Dave Haywood knows that something unusual is going to happen when his hit-making group, Lady A, takes the stage Saturday in Prior Lake.
"We're all going to cry at some point that day. I know it," said the singer/multi-instrumentalist, one-third of the Grammy-winning country trio that's returning to the road for the first time in three years. "This is our first big show back, and I think the emotion is going to overtake us. I think we're going to just really feel connected with the audience that night.
"I hope that it gives people a moment to process the trauma we've all been through. I hope music can be one of the keys to unlocking us out of the pandemic, so to speak. It's going to be a pretty holy experience."
This year, Lady A has performed at the Grand Ole Opry (with "myriad COVID restrictions") and on some TV shows. In 2019, they undertook a Las Vegas residency, but the group hasn't been on tour since 2018.
Actually, their appearance at the annual Lakefront Music Fest this weekend is something of a warm-up date before a full tour of outdoor venues that begins July 29. Lady A has been rehearsing for the past two weeks.
"It's been fun to hear the drums and hear the piano and feel the loudness shaking in your body," Haywood said one morning last week before heading to another rehearsal. "The rehearsals have been some good laughter again, too."
Known for more than a dozen hits including the crossover sensations "Need You Now" and "Just a Kiss," Lady A is learning new songs from their two-week-old EP, "What a Song Can Do (Chapter One)." The trio's first release since November 2019, the record contains only seven selections.
"The landscape of music is ever-evolving, so we're always trying to find ways that fans can engage with music," said Haywood, 38, who sings harmony with co-lead vocalists Hillary Scott and Charles Kelley. "I'm literally in my studio now, editing some vocals and adding some guitar parts to our 'Chapter Two.' We'll have another seven songs that come out this fall."
The songs — actually, 50 to 60 of them, but "some not that great" — were mostly written remotely during the pandemic.
When it came to recording, strict protocols were observed in the studio: masks, social distancing, singing in isolation booths.
"It was awkward," Haywood recalled. "You can't hang out and have lunch together. You're there with your mask on, and I can finally take it off when I'm singing."
He's excited to return to the road, not just to connect with crowds but also so Lady A can pay all their employees' full salaries, something that wasn't possible during the pandemic.
Haywood, Scott and Kelley have been vaccinated for COVID, and their team has contingency plans as the band travels from state to state, where restrictions may vary.
"I've been tested 50 or 60 times," said Haywood, because of all the times he's visited a recording studio, television stage or the Opry.
The EP's most striking song is its last, "Worship What I Hate." Hayward co-wrote it with Scott, Natalie Hemby and Amy Wadge, who was Zooming in from London.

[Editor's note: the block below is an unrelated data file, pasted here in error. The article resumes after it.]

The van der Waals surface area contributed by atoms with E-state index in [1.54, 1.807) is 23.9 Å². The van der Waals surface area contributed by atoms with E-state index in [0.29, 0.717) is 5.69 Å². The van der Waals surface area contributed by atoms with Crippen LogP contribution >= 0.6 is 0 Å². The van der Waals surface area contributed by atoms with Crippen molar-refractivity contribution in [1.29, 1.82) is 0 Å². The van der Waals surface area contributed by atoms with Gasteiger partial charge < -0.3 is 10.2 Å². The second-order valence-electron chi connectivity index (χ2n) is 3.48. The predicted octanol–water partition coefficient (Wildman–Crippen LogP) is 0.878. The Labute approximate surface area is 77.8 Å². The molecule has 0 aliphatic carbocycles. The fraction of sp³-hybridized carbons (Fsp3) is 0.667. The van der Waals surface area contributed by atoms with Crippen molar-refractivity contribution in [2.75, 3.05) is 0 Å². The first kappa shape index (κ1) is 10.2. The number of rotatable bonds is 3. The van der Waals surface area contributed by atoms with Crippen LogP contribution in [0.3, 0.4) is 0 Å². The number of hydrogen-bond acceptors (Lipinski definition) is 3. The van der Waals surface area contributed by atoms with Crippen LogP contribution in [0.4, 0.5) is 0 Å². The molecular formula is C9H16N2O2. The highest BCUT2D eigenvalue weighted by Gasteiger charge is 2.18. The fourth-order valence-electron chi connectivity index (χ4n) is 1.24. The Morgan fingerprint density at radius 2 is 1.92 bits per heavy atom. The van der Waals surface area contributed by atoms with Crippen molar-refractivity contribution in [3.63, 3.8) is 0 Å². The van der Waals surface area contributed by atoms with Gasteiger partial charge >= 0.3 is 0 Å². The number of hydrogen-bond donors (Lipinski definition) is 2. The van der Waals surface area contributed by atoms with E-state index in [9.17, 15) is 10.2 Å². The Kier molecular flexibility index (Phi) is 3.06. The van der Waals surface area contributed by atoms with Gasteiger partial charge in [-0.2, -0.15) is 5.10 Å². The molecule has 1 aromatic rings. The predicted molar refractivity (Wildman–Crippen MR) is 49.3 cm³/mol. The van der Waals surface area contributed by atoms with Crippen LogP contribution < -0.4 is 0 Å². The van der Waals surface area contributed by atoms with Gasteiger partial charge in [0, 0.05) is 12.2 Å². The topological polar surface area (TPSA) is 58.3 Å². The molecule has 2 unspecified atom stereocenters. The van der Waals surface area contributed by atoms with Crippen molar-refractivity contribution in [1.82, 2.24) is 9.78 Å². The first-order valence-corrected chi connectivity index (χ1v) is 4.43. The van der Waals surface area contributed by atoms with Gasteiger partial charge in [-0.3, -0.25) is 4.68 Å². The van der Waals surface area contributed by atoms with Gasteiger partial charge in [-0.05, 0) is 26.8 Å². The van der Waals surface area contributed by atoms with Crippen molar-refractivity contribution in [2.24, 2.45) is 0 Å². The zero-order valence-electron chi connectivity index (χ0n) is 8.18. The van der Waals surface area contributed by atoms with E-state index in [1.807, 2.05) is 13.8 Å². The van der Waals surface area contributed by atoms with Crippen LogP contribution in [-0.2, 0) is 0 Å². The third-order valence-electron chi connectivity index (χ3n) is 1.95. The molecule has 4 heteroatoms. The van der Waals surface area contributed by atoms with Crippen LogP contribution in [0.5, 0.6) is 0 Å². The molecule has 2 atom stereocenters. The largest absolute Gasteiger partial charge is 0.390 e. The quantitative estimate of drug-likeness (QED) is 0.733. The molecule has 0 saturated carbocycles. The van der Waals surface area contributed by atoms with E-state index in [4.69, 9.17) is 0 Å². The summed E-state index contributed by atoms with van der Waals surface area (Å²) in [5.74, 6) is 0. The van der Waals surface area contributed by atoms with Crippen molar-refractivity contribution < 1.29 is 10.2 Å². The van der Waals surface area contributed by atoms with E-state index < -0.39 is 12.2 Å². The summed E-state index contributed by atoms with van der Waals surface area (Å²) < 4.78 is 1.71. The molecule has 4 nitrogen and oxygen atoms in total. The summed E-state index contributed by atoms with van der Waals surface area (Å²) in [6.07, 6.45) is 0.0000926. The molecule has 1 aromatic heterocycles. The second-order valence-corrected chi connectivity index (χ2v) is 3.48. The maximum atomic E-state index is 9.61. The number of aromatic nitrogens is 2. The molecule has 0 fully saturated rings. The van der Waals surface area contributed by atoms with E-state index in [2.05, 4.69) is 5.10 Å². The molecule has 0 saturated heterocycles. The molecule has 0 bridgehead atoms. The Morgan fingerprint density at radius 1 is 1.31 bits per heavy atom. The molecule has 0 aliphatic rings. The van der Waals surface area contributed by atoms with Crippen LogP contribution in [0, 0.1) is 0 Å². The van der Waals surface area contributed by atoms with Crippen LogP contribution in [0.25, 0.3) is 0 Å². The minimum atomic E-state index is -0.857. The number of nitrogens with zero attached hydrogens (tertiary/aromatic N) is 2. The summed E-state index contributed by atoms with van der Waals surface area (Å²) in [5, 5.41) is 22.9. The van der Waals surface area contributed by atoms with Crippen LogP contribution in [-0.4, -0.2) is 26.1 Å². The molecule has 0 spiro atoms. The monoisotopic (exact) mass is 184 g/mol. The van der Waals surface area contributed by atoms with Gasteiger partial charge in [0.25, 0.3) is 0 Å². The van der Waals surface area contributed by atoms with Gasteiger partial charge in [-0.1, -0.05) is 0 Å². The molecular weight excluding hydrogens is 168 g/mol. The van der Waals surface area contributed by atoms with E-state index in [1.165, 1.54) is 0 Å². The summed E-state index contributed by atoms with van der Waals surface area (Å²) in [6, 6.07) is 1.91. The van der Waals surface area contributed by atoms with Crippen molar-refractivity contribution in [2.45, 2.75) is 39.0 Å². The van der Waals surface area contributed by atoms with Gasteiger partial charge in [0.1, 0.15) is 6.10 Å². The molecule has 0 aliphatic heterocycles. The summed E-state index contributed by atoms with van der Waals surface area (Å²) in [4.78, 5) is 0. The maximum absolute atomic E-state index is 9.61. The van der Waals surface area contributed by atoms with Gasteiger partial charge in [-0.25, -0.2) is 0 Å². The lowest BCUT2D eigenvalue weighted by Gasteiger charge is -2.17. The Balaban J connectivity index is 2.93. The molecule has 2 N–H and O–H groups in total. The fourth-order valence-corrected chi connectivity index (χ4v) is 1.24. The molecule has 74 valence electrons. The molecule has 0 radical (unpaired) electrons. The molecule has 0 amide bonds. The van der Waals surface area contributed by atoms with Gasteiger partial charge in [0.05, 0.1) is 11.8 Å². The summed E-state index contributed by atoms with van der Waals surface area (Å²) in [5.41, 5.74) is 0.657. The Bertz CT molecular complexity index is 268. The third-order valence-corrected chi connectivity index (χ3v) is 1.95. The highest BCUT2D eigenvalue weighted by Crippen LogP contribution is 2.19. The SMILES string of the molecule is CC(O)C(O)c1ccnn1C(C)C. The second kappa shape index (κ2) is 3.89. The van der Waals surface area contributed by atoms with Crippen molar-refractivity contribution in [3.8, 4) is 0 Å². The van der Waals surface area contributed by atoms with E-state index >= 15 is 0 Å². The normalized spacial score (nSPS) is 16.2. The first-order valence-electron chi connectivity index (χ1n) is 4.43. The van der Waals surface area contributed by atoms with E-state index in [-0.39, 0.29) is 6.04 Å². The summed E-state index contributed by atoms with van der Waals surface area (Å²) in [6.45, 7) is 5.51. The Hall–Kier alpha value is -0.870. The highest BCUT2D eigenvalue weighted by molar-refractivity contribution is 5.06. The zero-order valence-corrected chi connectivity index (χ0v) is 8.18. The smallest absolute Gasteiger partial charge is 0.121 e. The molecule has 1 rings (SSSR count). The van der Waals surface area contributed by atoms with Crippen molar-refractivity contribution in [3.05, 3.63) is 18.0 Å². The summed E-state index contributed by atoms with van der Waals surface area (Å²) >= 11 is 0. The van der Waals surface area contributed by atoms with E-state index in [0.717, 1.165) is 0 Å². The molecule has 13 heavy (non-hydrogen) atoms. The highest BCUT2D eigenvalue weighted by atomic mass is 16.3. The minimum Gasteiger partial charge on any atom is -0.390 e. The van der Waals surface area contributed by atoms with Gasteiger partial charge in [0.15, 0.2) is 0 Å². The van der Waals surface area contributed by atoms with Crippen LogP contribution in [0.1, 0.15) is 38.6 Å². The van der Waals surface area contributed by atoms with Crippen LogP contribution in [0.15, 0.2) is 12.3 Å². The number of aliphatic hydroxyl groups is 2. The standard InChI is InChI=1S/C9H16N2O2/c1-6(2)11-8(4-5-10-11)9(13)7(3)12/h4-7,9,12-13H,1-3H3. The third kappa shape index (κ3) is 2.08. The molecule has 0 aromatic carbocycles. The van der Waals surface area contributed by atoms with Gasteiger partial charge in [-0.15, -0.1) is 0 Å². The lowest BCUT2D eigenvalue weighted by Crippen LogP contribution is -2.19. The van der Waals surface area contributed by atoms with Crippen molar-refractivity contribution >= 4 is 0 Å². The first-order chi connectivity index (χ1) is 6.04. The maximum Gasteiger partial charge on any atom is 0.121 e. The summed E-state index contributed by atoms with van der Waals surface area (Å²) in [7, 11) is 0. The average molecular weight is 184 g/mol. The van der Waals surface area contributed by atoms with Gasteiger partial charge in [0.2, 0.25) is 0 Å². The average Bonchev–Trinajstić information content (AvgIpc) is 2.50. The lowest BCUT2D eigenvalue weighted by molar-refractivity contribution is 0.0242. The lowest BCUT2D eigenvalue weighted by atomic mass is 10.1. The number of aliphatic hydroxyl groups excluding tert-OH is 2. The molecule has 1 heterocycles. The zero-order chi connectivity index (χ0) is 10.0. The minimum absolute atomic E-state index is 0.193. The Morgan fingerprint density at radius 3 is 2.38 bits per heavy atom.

"I was at the piano the whole time in my studio, discussing why do we do the things we hate doing," Haywood said. "My 6-year-old and 3-year-old — my precious little ones — are at Daddy's feet going, 'Play with me, play with me,' and I'm sitting here just scrolling through my phone. I've got all this beauty in front of me, why can't I just be present with my family?"
The song also deals with body image, drinking before bedtime and other issues of self-loathing.
"Why can't I be confident in who I am? It's really just a vulnerable page of a diary," said Haywood. "As Lady A, we've always loved the heart-wrenching lyrics that can hit hard and tell an honest story. I think it's a message we can all benefit from hearing now."
About that new name …
Lady A was in the news last year during the post-George Floyd racial reckoning for changing its moniker from Lady Antebellum, a name they'd chosen in 2006. Haywood says they abandoned "Antebellum" — which connotes life before the Civil War — in June 2020 after talking to "dozens and dozens of friends of color.
"The unanimous answer was: 'That word doesn't make me feel welcome, invited to your show or your music,' " Haywood learned. "Omigod, we never had that intention. That's a blind spot.
"All of our music is about fun, is about unity, is about love. We want to make sure that we're reflecting that, as well. We feel our purpose is to provide hope and healing to people."
Even though they trademarked their longtime nickname "Lady A" back in 2010, the trio ran into a problem: Lady A has been the stage name of Seattle singer Anita White for nearly three decades. She complained about white musicians appropriating a name long used by a Black singer.
Haywood said the trio had direct dialogue with White but were unable to resolve the issue. Both sides have sued each other, and he couldn't comment any further because of the litigation.
One upshot is that Lady A has set up scholarships at historic Black colleges and universities through their longtime charitable foundation, LadyAID, which also supports St. Jude Children's Research Hospital, Boys & Girls Clubs and other organizations.
Lady A was in the news again in January when Darius Rucker, country's best-known Black singer, invited the group to become members of the Grand Ole Opry.
Haywood's reaction was somewhat predictable: "What a lifelong dream fulfilled. We love that place. It's felt like a home but now even more so."
Then, he added, "I immediately called my grandmother. And she was like, 'Wow! I think you've really did it, David.' "
Twitter: @JonBream • 612-673-1719